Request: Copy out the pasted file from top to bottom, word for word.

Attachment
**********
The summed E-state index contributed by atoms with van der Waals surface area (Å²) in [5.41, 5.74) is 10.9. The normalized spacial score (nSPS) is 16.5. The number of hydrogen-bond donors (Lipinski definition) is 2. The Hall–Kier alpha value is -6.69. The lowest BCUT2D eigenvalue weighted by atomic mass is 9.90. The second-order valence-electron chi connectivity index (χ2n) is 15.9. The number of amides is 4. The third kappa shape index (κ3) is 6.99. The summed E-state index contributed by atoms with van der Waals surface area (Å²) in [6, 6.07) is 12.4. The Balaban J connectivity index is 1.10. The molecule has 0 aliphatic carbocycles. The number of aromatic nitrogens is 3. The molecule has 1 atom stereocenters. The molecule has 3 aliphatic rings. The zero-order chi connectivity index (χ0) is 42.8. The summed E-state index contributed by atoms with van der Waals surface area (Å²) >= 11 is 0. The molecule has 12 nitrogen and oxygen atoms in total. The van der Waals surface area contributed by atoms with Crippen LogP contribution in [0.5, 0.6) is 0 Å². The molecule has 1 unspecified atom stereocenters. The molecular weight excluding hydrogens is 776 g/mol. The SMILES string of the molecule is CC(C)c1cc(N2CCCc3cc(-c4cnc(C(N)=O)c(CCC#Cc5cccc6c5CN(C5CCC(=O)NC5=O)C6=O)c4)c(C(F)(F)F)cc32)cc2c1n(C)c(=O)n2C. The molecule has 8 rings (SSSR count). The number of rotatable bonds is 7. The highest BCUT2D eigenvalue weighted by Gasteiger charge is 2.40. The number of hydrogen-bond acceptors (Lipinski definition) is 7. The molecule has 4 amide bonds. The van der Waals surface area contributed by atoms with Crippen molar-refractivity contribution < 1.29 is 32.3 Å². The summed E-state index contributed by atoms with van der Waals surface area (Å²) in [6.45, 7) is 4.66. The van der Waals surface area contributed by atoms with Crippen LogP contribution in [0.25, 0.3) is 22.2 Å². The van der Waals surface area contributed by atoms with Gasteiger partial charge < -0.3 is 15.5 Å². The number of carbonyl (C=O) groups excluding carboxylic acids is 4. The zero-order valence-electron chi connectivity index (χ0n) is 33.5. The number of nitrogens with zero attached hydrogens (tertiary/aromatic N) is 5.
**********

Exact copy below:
The summed E-state index contributed by atoms with van der Waals surface area (Å²) in [5.41, 5.74) is 10.9. The normalized spacial score (nSPS) is 16.5. The number of hydrogen-bond donors (Lipinski definition) is 2. The Hall–Kier alpha value is -6.69. The lowest BCUT2D eigenvalue weighted by atomic mass is 9.90. The second-order valence-electron chi connectivity index (χ2n) is 15.9. The number of amides is 4. The third kappa shape index (κ3) is 6.99. The summed E-state index contributed by atoms with van der Waals surface area (Å²) in [6, 6.07) is 12.4. The Balaban J connectivity index is 1.10. The molecule has 0 aliphatic carbocycles. The number of aromatic nitrogens is 3. The molecule has 1 atom stereocenters. The molecule has 3 aliphatic rings. The zero-order chi connectivity index (χ0) is 42.8. The summed E-state index contributed by atoms with van der Waals surface area (Å²) >= 11 is 0. The molecule has 12 nitrogen and oxygen atoms in total. The van der Waals surface area contributed by atoms with Crippen LogP contribution in [0.5, 0.6) is 0 Å². The molecule has 1 unspecified atom stereocenters. The molecular weight excluding hydrogens is 776 g/mol. The SMILES string of the molecule is CC(C)c1cc(N2CCCc3cc(-c4cnc(C(N)=O)c(CCC#Cc5cccc6c5CN(C5CCC(=O)NC5=O)C6=O)c4)c(C(F)(F)F)cc32)cc2c1n(C)c(=O)n2C. The molecule has 8 rings (SSSR count). The number of rotatable bonds is 7. The highest BCUT2D eigenvalue weighted by Gasteiger charge is 2.40. The number of hydrogen-bond acceptors (Lipinski definition) is 7. The molecule has 4 amide bonds. The van der Waals surface area contributed by atoms with Crippen molar-refractivity contribution < 1.29 is 32.3 Å². The summed E-state index contributed by atoms with van der Waals surface area (Å²) in [6.45, 7) is 4.66. The van der Waals surface area contributed by atoms with Crippen LogP contribution in [0.25, 0.3) is 22.2 Å². The van der Waals surface area contributed by atoms with Gasteiger partial charge < -0.3 is 15.5 Å². The number of carbonyl (C=O) groups excluding carboxylic acids is 4. The zero-order valence-electron chi connectivity index (χ0n) is 33.5. The number of nitrogens with zero attached hydrogens (tertiary/aromatic N) is 5.